Information Visualization, Design and Augmented Reality with the Graphic Novel Watchmen

Annotating Watchmen with QR Codes
Annotating Watchmen with QR Codes

During February 2014 I took a 12-day intensive course on Information Visualization and Design. The goal of the course was to create 1) information visualizations and 2) an augmented reality project, which had a connection of Seven Deadly Sins, which was the general theme of this year’s course.

I chose to research Watchmen, the acclaimed graphic novel, and its characters’ sins. The project turned out to be surprisingly interesting: researching the characters’ sins showed the coherence in writer Alan Moore’s outstanding work.

How come?

First, I re-read the graphic novel, and gave somewhat ad hoc values to different characters’ “seven deadly sins” in the novel:

Second, using these values, I built a self-organizing map (SOM) with MatlabThe map turned out to be  interesting and meaningful, especially considering my ad hoc-ish method in giving values:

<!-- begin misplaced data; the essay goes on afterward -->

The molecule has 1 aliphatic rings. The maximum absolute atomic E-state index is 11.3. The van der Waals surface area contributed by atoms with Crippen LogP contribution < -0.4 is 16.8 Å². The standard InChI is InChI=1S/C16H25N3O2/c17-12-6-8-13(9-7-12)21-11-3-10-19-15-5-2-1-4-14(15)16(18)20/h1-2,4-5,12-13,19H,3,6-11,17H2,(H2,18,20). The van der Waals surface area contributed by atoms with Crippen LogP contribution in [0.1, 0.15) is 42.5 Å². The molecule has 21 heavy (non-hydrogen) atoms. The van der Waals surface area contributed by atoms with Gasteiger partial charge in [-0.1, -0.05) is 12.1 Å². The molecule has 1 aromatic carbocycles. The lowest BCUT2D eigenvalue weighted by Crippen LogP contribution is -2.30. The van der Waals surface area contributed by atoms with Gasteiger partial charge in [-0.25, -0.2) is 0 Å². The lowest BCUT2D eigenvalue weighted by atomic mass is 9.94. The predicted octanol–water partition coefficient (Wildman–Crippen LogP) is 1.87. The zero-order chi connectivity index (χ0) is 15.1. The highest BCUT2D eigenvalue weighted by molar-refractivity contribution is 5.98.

The distances and groupings of different characters make the map interesting.

I’m not going to go the details of the map, since the relations make sense to only those who are familiar with graphic novel, but those who know the graphic novel might notice that the SOM map A: groups Ozymandias and Dr Manhattan together (bottom part of the map) and B: groups OzymandiasRorschach and Comedian together (right part), and Dr ManhattanSilk Spectre and Nite Owl (left part).

Third, as the little augmented reality project, I looked at different ways to make annotations to the graphic novel itself, especially to help researching purposes.

QR tags (or other visible markers) could be embedded to the graphic novel, which could be used to 1) point out relevant research material and to 2) link to additional content on the web, such as research articles etc.

In addition to visible markers, such as QR tags, a researcher can make hidden markers and annotations to panels. When viewed with a smartphone application, researcher could see the hidden content (see the opening image of this blog post).